The bottom line is that, after wallowing in "serious" material like 'The Pianist' and 'Oliver Twist,' Polanski is back in the thriller genre and having a great time. I honestly think that 'The Ghost Writer' is just as good as any of his "apartment trilogy" of movies that defined his career and today still mark his directorial highpoint. (Those movies are 'Repulsion,' 'The Tenant' and 'Rosemary's Baby.') While 'The Ghost Writer' lacks the bite that those movies had ('Ghost Writer' is a decidedly PG-13 affair), it still bristles with that raw imagination and unique combination of artistry and craftsmanship that will have you at the edge of your seat until the movie's final, unforgettable, moments.
The Blu-ray: Vital Disc Stats
The 50GB disc is Region "A" locked. It does auto-play, after which you're "treated" to a series of Summit trailer for things like 'Letters to Juliet' and 'Remember Me.' (Note to Summit: you're better at selling werewolf/vampire/human love stories than just straight love stories.) Annoying, this is a BD-50 Blu-ray/DVD "flipper" disc. On one side is a Blu-ray, on the other side is a DVD. This is the first time I had seen a disc like this in a while and when I popped it into the machine, I wondered if there would be any problems because of its extra-thickness (there weren't). Still, you've got to worry about the durability and longevity of a disc like this – and would it really have been that much more expensive to make a separate DVD disc and stick it in the case?
The 1080p AVC MPEG-4 AVC encoded transfer (2.35:1 aspect ratio) is just stunning. I kept looking at the image waiting for something to falter. "Maybe this next shadow won't be so dark and inky," I'd say to myself. Except, nope, nothing of the sort.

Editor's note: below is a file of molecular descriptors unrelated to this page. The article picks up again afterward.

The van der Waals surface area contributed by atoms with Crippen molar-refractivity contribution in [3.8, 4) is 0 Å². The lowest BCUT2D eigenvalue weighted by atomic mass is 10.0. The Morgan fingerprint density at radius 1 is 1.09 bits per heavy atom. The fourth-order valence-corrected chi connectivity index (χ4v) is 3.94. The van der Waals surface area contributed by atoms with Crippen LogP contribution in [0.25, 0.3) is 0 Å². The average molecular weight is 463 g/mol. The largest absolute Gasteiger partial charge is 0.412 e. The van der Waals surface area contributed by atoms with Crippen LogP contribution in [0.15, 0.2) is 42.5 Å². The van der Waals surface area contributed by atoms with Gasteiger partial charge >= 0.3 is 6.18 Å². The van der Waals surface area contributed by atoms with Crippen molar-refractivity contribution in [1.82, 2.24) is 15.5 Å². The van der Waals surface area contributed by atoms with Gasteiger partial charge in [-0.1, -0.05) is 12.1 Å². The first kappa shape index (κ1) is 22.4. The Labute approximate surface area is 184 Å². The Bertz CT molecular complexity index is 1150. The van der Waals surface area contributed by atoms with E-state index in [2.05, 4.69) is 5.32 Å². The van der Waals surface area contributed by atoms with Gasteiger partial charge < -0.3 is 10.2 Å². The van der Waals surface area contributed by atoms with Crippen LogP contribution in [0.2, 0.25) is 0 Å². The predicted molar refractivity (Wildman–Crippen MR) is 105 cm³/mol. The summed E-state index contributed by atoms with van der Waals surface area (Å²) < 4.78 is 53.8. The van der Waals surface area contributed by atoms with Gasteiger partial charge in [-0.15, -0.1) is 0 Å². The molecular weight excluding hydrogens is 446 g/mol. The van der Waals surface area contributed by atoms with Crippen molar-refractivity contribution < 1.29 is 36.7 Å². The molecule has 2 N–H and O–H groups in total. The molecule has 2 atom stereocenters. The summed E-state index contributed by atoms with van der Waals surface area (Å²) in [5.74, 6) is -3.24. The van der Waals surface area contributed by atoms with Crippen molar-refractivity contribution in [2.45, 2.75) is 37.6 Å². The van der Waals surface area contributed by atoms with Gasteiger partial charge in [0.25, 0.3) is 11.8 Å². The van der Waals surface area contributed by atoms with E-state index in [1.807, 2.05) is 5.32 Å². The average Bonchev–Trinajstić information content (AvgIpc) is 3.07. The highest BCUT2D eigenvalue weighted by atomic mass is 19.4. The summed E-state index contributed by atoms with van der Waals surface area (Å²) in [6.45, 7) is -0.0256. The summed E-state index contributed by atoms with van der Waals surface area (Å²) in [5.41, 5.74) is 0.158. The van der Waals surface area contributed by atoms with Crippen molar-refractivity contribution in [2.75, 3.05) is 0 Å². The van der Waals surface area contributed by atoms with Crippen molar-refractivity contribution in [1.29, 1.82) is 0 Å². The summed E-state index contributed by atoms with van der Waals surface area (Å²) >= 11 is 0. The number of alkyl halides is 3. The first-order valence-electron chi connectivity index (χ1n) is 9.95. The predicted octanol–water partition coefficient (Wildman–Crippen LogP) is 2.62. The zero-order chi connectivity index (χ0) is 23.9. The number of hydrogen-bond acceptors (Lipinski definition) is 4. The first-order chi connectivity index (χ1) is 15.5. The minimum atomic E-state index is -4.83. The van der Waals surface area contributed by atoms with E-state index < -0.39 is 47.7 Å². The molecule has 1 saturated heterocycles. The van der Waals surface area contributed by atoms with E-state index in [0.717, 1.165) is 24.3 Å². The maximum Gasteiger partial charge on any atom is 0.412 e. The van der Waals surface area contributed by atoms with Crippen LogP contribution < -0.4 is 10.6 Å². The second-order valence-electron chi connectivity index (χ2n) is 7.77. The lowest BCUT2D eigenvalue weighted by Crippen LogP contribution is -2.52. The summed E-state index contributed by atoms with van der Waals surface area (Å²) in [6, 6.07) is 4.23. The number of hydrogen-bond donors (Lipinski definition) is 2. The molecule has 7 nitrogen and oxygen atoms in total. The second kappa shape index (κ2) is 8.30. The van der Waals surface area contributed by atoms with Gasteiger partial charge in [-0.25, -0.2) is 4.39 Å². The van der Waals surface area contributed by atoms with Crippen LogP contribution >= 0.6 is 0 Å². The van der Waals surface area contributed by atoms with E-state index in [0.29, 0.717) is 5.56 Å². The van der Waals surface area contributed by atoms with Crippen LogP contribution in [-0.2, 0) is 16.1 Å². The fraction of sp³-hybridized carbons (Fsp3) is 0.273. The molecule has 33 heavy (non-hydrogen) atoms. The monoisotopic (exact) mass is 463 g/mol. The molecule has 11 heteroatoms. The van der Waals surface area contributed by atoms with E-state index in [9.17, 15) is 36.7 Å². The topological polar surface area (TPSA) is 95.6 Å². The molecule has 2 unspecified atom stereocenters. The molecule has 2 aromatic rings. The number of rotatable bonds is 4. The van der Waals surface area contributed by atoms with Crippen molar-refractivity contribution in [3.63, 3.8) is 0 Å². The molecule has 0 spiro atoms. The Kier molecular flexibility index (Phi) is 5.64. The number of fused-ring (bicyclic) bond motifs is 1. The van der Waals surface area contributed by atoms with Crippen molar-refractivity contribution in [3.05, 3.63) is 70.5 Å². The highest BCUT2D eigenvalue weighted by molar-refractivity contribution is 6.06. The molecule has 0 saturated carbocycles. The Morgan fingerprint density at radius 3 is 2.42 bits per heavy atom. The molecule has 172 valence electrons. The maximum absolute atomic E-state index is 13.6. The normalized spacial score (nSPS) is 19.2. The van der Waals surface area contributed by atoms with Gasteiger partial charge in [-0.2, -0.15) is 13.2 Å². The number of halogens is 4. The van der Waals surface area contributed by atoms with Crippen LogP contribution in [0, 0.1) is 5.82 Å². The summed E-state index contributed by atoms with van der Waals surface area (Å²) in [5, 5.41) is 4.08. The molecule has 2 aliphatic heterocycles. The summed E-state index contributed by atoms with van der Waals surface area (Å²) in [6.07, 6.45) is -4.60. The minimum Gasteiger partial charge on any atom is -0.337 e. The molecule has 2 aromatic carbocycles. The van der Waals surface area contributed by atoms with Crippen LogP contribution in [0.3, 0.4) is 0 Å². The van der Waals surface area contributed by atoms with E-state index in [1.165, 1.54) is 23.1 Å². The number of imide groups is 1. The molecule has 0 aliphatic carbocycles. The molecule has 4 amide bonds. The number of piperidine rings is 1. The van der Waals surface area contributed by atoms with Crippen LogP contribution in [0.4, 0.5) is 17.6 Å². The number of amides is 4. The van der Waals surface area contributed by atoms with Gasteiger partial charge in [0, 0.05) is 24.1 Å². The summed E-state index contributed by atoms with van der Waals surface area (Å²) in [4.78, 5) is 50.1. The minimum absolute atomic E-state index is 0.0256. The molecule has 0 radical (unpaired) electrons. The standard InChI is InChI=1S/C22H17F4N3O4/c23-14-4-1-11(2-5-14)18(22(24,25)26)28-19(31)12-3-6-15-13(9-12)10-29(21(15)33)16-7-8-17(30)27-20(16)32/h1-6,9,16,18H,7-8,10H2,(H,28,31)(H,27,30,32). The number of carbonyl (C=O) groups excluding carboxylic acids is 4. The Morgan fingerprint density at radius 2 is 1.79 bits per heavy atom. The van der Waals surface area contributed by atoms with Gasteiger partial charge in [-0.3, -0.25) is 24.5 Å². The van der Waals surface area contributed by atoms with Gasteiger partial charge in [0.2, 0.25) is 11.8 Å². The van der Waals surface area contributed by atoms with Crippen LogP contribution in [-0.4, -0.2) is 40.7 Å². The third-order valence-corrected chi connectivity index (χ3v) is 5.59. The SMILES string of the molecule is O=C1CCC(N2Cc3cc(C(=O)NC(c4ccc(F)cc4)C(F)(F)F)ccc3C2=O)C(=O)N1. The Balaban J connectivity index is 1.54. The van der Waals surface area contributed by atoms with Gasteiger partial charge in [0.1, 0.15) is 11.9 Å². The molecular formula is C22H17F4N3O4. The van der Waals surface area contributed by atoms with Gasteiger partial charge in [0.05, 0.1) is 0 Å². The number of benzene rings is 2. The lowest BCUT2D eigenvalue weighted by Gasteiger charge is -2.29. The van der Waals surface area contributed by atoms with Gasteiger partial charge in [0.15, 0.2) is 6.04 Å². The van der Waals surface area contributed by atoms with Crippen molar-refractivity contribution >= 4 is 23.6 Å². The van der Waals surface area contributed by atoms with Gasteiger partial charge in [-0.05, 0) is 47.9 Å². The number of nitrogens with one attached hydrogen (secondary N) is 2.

The image quality of 'The Ghost Writer' is just perfect. Skin tones look great, black levels are deep and nearly bottomless, the wintery vistas of the Northeast are perfectly captured (enough that you'll want to close your window), and despite an abundance of grain, there's a decidedly rich, cinematic look to the transfer. You feel like you're watching something substantial and tactile.
This is the kind of transfer that is subtle but perfect. Don't let the fact that there aren't any big special effects fool you; this is easily one of the best transfers I have seen this year. There's a moment when Ewan McGregor is riding through an abandoned seaside town in the middle of the night, and every shadow, every spot of light, and the look on his face – they're all pitch perfect. That's when I knew the power of this transfer. And you will too.
There are no buggy technical issues, either. Just wanted to get that out of the way, too.
The DTS-HD Master Audio 5.1 mix is also quite excellent. But there was one thing that I noticed on my theatrical go-around that I thought would be "fixed" on home video, but I'm sad to report that this is not the case.